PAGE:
5 Resources to Help You Make A Novel Worthy of Your Magic
The moment has finally arrived. You’ve worked hard. It’s taken weeks, months, or even years of blood, sweat, and tears (only some of which isn’t yours) and you finally have a completed magic system.
Awesome! … … …
A marvelous magic system deserves an equally marvelous story to go with it. No big deal, all that’s left is the simple task of becoming an awesome writer.
I hate to be the one to tell you this, but up until now, we have talked almost exclusively about one single aspect of your fiction. It’s an aspect that isn’t discussed and is a lot of fun to explore, but there are other fronts cover if you plan to win your personal, literary war.
Here’s the good news. There are tons of resources out there to help you with the rest of your journey. Today, we’re going to look at five of my favorites and how they can help you become a better writer.
Note: these resources focus predominantly on the craft of writing, not the business or writing. Some on the list will cover both topics on occasion, but there are additional business resources we will have to cover later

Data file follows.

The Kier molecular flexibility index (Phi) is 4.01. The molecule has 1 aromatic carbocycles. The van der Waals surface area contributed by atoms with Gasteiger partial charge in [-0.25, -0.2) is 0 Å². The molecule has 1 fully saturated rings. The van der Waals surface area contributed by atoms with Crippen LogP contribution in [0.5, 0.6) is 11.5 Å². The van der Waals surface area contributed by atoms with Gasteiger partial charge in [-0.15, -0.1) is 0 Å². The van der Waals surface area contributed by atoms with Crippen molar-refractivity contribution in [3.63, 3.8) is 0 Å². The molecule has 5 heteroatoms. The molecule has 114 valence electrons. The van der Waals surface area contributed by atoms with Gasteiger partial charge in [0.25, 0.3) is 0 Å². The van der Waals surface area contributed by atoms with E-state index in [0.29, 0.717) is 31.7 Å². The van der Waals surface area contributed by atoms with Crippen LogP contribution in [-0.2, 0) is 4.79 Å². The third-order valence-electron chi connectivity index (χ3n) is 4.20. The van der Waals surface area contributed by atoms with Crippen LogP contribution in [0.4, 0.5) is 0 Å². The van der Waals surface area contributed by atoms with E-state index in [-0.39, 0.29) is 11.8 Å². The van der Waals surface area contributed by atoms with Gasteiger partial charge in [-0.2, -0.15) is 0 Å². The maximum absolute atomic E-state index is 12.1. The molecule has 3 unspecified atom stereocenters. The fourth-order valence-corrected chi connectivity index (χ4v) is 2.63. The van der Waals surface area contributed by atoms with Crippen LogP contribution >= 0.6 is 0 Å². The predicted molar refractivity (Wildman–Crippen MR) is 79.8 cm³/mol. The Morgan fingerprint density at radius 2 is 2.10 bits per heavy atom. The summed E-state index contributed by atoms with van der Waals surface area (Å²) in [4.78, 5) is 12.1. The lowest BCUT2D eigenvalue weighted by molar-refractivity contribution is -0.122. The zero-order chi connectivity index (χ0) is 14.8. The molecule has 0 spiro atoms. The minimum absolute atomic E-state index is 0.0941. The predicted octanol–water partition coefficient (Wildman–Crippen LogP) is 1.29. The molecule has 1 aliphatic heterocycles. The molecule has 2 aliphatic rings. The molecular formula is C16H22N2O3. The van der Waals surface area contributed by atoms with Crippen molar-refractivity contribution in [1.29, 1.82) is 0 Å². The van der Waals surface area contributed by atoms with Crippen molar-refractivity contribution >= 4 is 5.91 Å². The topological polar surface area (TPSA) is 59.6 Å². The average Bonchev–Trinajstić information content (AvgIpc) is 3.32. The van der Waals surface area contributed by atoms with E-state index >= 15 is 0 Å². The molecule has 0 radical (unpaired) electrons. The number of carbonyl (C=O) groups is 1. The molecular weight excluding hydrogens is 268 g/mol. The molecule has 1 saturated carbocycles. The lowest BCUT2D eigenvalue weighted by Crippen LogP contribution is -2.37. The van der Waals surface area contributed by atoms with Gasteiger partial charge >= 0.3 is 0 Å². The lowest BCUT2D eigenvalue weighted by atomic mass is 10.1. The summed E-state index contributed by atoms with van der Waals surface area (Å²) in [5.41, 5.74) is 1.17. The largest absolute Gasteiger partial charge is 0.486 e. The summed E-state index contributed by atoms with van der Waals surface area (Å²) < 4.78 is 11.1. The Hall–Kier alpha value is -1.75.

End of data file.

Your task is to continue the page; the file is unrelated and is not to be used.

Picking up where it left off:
Disclaimer: I am not being sponsored by any of these resources. I just love them to death.
If you’ve talked with me for more than thirty seconds, you probably know I’m a fan of Brandon Sanderson’s work. Well, Writing Excuses is an epically awesome podcast primarily hosted by Brandon Sanderson, Dan Wells, Howard Taylor, and Mary Robinette Kowal and covers everything from worldbuilding, story structure, to writing likable characters.
With only fifteen minutes these guys cut right to the core of every topic they discuss. The episodes are informative, interesting, and well structured, leaving you with a clear idea of how to proceed. They even strip away your last excuse by recommending books to read and leaving you with writing prompts, exercises, and more.
More than anything else, this podcast showed me I could be a writer.
If you’re just starting out, I recommend you start with Season 10 where they look at the nuts and bolts of writing a novel. It’s a perfect place to dip your toe in the
blood water without being overwhelmed.
For more seasoned writers, check out Season 11 where they discuss the elemental genres, what they are, and how to use them. I refer to these a lot whenever discussing Stage 2, so if you plan on sticking around it will be good listening regardless.
Anyone else, be you a veteran writer or just don’t want to take my advice, I’m sure you can defeat the coming assassins on your own. Assuming you survive, consider jumping to the podcast’s most recent episodes. No matter what you do, you will be learning awesome stuff from some of the best out there.
While I go to Writing Excuses for most things craft, I turn to K.M. Weiland and her site helpingwritersbecomeauthors.com for everything story structure. Katie is an author after my own heart with her methodical approach to solving the many difficulties of writing, the plethora of resources she provides, and her light-hearted humor.